Burke said, "This case also involves potential death-penalty charges, and Department rules require us to pursue a deliberate and thorough process. [Wednesday]'s charges are just the beginning of our legal action. We are working diligently to ensure that our investigation is thorough and that justice is done for the victims and their families."
According to the indictment, Loughner, 22, attempted to assassinate Gabrielle Giffords, a member of Congress, and attempted to murder two federal employees, Ron Barber and Pamela Simon.
A conviction for attempted assassination of member of Congress carries a maximum penalty of life in prison, a $250,000 fine or both, according to Burke's office.
Loughner himself is set to be back in court next week. A preliminary hearing Monday for Loughner has been moved to a larger federal courtroom in Phoenix. The courtroom is the centerpiece of the downtown Phoenix courthouse and is mostly used for ceremonial and high-profile hearings.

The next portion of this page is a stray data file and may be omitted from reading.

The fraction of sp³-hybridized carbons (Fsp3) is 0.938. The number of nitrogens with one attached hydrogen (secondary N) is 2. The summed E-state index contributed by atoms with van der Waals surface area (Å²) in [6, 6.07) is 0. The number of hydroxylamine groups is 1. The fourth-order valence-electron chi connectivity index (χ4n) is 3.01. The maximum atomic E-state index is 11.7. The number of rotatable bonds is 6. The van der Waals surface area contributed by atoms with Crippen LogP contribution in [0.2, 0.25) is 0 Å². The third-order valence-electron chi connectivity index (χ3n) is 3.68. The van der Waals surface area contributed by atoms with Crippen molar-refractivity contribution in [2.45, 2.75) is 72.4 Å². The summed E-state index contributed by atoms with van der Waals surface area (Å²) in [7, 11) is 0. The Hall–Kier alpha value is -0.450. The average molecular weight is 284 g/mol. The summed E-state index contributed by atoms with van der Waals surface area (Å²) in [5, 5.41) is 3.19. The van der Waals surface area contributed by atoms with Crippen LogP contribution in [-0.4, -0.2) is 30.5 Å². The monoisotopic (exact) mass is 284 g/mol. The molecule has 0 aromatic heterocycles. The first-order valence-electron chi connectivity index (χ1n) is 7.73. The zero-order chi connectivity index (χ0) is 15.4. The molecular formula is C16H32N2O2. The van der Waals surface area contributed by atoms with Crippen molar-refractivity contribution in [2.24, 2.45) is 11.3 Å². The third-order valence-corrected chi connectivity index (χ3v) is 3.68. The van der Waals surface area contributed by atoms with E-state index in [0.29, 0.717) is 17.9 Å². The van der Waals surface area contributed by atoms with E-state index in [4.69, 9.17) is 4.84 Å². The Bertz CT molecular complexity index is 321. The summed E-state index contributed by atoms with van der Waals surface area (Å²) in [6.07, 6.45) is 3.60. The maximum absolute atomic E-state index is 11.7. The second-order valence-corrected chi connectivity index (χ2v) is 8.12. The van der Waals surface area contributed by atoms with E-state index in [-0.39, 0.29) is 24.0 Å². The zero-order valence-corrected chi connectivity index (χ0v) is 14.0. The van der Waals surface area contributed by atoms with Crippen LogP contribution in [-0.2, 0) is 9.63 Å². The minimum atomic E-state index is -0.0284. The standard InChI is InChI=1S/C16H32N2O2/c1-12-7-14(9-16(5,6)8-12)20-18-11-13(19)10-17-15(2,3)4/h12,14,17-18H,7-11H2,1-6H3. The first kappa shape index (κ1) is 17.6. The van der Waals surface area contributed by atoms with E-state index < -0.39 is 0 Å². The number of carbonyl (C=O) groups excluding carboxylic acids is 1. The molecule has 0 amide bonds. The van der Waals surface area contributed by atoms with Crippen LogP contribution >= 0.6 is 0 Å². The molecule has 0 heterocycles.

Six people were killed and 13 wounded in the Jan. 8 attack at a grocery store. Giffords was shot in the head and remains in serious condition.
In the days since the shooting, numerous bits of information have emerged that paint a portrait of Loughner as a disturbed man who alienated most of those around him. His relationship with his father has been described by people who knew the family as strained.
On the morning of the shooting, Loughner was seen running into the desert as his father chased after him - a scene that took place after his father saw him removing a mysterious black bag from the family's car. According to authorities, Loughner purchased ammunition that morning and was later pulled over for running a red light.
Giffords will be moved Friday to a rehabilitation hospital in Houston to begin the next phase of her recovery from a gunshot wound, barring medical issues that would delay the transfer, her family said Wednesday.